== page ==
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There’s one letter difference between ‘Hope’ and ‘Home’ (sponsored)


In 2010, Alex Johnson had it all: a lovely wife, a beautiful home (along with several rentals) and a strong relationship with his family. But then, he lost both of his parents and his wife within a couple of years of each other. Though he had insurance, he was left with half a million dollars in medical bills and seemingly endless problems, including tenants who couldn’t afford to pay their rent because of the recession.

“I sold everything I had to hold on to the last thing I had, and then it was worth nothing,” he says.

At the age of 59, he found himself living on the streets, riding the bus at night just to stay warm. This, of course, was not the healthiest way to live, and it led to serious illnesses — something he didn’t care very much about at the time. 

“I wasn’t afraid of dying, but I was afraid of living,” Johnson recalls.

While he wasn’t worried about his condition, his adult children were — and they forced him to visit Northern Nevada HOPES, which has a mission to provide affordable, high-quality, medical, behavioral health, and support services for all.

“It was the best thing I ever did,” Johnson says. “When I walked through those doors, I started my life over.”

The HOPES team welcomed him with open arms and began helping him address his various physical and mental ailments. Once they helped him get to a good place, they started introducing him to potential employers. He applied to be a janitor at Kimmie Candy in 2017, but the hiring director was so impressed with his curiosity and abilities that they put him in sales instead. In December 2018, he was promoted to Business Development Director for this local candy manufacturing company.

Housing is healthcare

The average life expectancy in the United States is 80 years old, yet it’s only 60 for someone experiencing homelessness. So getting Johnson and others off the streets is a fundamental goal for philanthropic organizations that care for the health and well-being of our neighbors.

“Housing is healthcare,” explains HOPES Director of Philanthropy Mandi Fleiner. “We know there are many factors that go into the health of a person, and that first major need is a roof over their head.”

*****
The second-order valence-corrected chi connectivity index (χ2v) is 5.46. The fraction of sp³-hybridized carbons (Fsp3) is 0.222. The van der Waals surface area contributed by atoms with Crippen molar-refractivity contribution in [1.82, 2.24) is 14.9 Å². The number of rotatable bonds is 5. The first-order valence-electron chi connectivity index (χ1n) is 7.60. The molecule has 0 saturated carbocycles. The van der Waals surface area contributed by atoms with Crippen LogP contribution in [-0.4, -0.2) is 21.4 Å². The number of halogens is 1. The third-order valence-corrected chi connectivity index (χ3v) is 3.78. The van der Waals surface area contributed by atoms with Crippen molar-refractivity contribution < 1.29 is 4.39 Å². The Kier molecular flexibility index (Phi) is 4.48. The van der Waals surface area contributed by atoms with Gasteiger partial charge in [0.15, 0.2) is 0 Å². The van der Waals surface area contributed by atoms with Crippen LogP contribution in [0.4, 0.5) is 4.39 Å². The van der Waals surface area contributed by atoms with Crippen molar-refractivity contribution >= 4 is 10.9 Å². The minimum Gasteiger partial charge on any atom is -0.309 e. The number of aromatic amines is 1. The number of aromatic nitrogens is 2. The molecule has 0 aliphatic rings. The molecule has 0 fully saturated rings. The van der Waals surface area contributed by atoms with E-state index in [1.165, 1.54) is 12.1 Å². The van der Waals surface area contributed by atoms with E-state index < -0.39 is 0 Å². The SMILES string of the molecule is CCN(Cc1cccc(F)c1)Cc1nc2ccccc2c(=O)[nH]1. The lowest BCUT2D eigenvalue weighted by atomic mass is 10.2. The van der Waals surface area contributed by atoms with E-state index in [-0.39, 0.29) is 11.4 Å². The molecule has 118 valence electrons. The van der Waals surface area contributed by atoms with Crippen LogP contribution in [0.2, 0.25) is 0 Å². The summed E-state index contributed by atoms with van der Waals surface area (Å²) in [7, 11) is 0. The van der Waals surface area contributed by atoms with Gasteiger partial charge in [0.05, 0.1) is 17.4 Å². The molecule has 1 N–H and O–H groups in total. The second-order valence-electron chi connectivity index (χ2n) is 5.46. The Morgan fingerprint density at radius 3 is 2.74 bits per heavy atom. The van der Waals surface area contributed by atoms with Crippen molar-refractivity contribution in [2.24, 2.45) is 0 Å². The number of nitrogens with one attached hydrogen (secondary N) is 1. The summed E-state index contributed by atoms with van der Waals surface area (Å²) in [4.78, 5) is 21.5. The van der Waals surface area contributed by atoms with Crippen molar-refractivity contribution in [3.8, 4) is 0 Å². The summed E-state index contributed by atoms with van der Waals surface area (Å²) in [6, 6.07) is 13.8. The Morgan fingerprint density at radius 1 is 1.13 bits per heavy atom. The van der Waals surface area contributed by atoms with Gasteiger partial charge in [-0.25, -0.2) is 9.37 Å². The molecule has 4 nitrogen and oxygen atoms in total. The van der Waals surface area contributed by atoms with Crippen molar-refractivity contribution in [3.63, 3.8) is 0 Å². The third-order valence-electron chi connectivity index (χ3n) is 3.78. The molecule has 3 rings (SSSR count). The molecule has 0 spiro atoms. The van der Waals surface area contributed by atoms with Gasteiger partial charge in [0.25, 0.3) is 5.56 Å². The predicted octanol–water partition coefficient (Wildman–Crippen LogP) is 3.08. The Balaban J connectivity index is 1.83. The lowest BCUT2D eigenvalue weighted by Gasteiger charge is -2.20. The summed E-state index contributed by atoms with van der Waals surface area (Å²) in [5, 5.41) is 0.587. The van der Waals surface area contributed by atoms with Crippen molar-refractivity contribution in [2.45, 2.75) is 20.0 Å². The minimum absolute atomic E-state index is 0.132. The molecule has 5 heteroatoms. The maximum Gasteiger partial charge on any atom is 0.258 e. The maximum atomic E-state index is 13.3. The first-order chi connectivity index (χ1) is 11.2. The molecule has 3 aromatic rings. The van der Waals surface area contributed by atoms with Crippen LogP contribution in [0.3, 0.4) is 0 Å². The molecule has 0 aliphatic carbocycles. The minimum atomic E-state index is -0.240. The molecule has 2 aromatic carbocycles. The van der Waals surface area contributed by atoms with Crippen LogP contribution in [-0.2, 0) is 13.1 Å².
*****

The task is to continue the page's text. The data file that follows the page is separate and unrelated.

The HOPES team has been focused on the physical and mental health of Northern Nevadans since 1997. In order to provide that crucial missing piece for their clients, earlier this year, they began construction on Hope Springs, a bridge-housing community where people without homes can live while they address their physical and mental issues. Bridge housing is different from a shelter, in that it provides privacy, safety, autonomy and security for individuals with the efficiency of shared resources like kitchens, bathrooms and laundry.

Northern Nevada HOPES CEO Sharon Chamberlain gives and update on Hope Springs in March 2019. Image: Bob Conrad

“It’s difficult to focus on your health when you don’t know where you’re going to sleep,” explains HOPES CEO Sharon Chamberlain. “Hope Springs is a safe and dignified place for our community’s most disenfranchised to live while they access support services to help them heal and also improve their quality of life.”

Scheduled to open in January 2021, the community includes 30 individual sleeping units surrounding a central, 3,200-square-foot facility containing restrooms, showers, laundry, kitchen and community space. Staff and community members have access to offices where they can meet with HOPES clients to help them address issues keeping them from more permanent housing, like financial planning and maintaining employment. Community members will use the shared kitchen to teach them about nutrition and food preparation skills.